As has been addressed in a previous Fireplace article, the issue of whether school districts can punish students for cyber-bullying when the student’s right to free speech is implicated is not uniformly defined.[6] Due to the fact that these incidents exist off of school grounds, the ability for schools to take action against cyber-bullies is limited because action taken by a school district can only be justified if the student’s online speech “materially disrupts class work or involves substantial disorder o[f] the rights of others.”[7] The uncertainty of the state of the law is not helped by the fact that the Supreme Court has “not addressed online student speech.”[8] The ability of schools to combat cyber-bullying has been tested in at least one case in California where a parent had his child’s suspension, due to the posting of a video on YouTube, overturned when the court found the disruption to the school caused by the video posting was “only minimal.”[9]

Since cyber-bullying usually impacts one student’s emotional well being and does not affect the larger school environment, students may be unable to rely on their school to protect them if cyber-bullying happens outside of school, which in most cases it does.   The question this article seeks to answer is whether victims of cyber-bullying have legal remedies through either criminal or civil laws of New York.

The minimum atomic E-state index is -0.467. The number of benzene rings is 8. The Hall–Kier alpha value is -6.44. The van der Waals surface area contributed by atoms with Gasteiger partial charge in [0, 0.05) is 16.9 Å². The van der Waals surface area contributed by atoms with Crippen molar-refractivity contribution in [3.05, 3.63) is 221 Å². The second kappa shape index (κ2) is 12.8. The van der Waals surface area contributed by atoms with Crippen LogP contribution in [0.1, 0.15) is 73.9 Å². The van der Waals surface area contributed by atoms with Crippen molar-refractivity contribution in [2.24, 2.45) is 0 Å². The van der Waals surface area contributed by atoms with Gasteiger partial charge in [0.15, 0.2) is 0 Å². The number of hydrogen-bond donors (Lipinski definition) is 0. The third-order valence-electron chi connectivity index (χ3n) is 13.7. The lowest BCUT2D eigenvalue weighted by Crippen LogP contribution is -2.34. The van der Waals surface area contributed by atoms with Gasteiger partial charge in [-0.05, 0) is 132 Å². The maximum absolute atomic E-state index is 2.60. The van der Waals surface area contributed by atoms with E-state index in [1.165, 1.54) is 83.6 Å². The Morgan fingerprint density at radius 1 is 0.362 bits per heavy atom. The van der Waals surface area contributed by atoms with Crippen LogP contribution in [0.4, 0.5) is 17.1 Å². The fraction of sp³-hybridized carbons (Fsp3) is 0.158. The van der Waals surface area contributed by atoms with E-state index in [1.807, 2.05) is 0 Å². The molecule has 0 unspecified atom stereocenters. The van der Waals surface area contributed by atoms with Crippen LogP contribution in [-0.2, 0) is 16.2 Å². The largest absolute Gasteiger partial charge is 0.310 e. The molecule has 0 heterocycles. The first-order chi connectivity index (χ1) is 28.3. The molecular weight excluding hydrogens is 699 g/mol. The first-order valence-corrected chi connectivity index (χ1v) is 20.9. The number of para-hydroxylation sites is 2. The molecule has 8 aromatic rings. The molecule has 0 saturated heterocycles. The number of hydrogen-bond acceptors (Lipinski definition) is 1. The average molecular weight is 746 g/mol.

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Snyder v. Phelps: The Freedom of Speech v. Funeral Sanctity Showdown in the U.S. Supreme Court

Elizabeth Trachy, Albany Government Law Review Member


A case is pending in the Supreme Court that will put to the test whether the First Amendment to the Constitution protects offensive speech just as rigorously as it protects the speech we value.  On March 3, 2006, Lance Corporal Matthew Snyder was killed in the line of duty in Iraq.  At his funeral, the Westboro Baptist Church, a Kansas-based church known for its “fire and brimstone” fundamentalist religious faith, protested with signs bearing phrases such as “God Hates the USA,” “God hates you,” “Semper fi fags,” and “Thank God for dead soldiers.”[1] Albert Snyder filed suit against the Phelps and the Westboro Baptist Church alleging five state tort claims — defamation, intrusion upon seclusion, publicity given to private life, intentional infliction of emotional distress, and civil conspiracy.  A jury returned a verdict in favor of Snyder, awarding him $2.9 million in compensatory damages and a total of $8 million in punitive damages.[2]

On appeal, the Fourth Circuit reversed, holding that the Phelps’ expression was protected speech under the First Amendment and was therefore not subject to tort liability.[3] The Fourth Circuit’s decision, and the upcoming decision by the United States Supreme Court, has commanded the attention of the nation, which has widely condemned the actions of the Westboro Baptist Church.  The dilemma is that the First Amendment protects speech regardless of its offensive nature and the effect it may have on its audience, because to punish offensive speech may lead to the censorship of unpopular ideas.  “[T]he fact that society may find speech offensive is not a sufficient reason for suppressing it.  Indeed, if it is the speaker’s opinion that gives offense, that consequence is a reason for according it constitutional protection.”[4]